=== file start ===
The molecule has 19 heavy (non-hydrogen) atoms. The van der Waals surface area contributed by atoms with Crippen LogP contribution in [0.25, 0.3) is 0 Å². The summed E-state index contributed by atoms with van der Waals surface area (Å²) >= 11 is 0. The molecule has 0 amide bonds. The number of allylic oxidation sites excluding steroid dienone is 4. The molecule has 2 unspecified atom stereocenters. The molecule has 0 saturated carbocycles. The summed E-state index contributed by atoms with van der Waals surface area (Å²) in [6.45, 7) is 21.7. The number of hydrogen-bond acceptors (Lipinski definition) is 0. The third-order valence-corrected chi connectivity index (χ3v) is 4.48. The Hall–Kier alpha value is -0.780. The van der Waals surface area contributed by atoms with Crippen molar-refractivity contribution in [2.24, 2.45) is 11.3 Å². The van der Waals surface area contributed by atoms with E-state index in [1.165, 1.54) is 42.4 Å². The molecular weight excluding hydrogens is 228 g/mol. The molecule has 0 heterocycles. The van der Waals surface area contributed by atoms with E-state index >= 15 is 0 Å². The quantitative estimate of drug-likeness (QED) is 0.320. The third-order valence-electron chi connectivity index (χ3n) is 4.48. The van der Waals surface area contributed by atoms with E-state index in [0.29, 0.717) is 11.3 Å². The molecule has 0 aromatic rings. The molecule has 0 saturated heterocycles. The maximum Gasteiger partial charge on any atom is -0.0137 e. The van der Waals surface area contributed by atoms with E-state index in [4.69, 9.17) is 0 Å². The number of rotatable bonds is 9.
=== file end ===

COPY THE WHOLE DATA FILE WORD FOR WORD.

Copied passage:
The molecule has 19 heavy (non-hydrogen) atoms. The van der Waals surface area contributed by atoms with Crippen LogP contribution in [0.25, 0.3) is 0 Å². The summed E-state index contributed by atoms with van der Waals surface area (Å²) >= 11 is 0. The molecule has 0 amide bonds. The number of allylic oxidation sites excluding steroid dienone is 4. The molecule has 2 unspecified atom stereocenters. The molecule has 0 saturated carbocycles. The summed E-state index contributed by atoms with van der Waals surface area (Å²) in [6.45, 7) is 21.7. The number of hydrogen-bond acceptors (Lipinski definition) is 0. The third-order valence-corrected chi connectivity index (χ3v) is 4.48. The Hall–Kier alpha value is -0.780. The van der Waals surface area contributed by atoms with Crippen molar-refractivity contribution in [2.24, 2.45) is 11.3 Å². The van der Waals surface area contributed by atoms with E-state index in [1.165, 1.54) is 42.4 Å². The molecular weight excluding hydrogens is 228 g/mol. The molecule has 0 heterocycles. The van der Waals surface area contributed by atoms with E-state index >= 15 is 0 Å². The quantitative estimate of drug-likeness (QED) is 0.320. The third-order valence-electron chi connectivity index (χ3n) is 4.48. The van der Waals surface area contributed by atoms with E-state index in [0.29, 0.717) is 11.3 Å². The molecule has 0 aromatic rings. The molecule has 0 saturated heterocycles. The maximum Gasteiger partial charge on any atom is -0.0137 e. The van der Waals surface area contributed by atoms with E-state index in [4.69, 9.17) is 0 Å². The number of rotatable bonds is 9.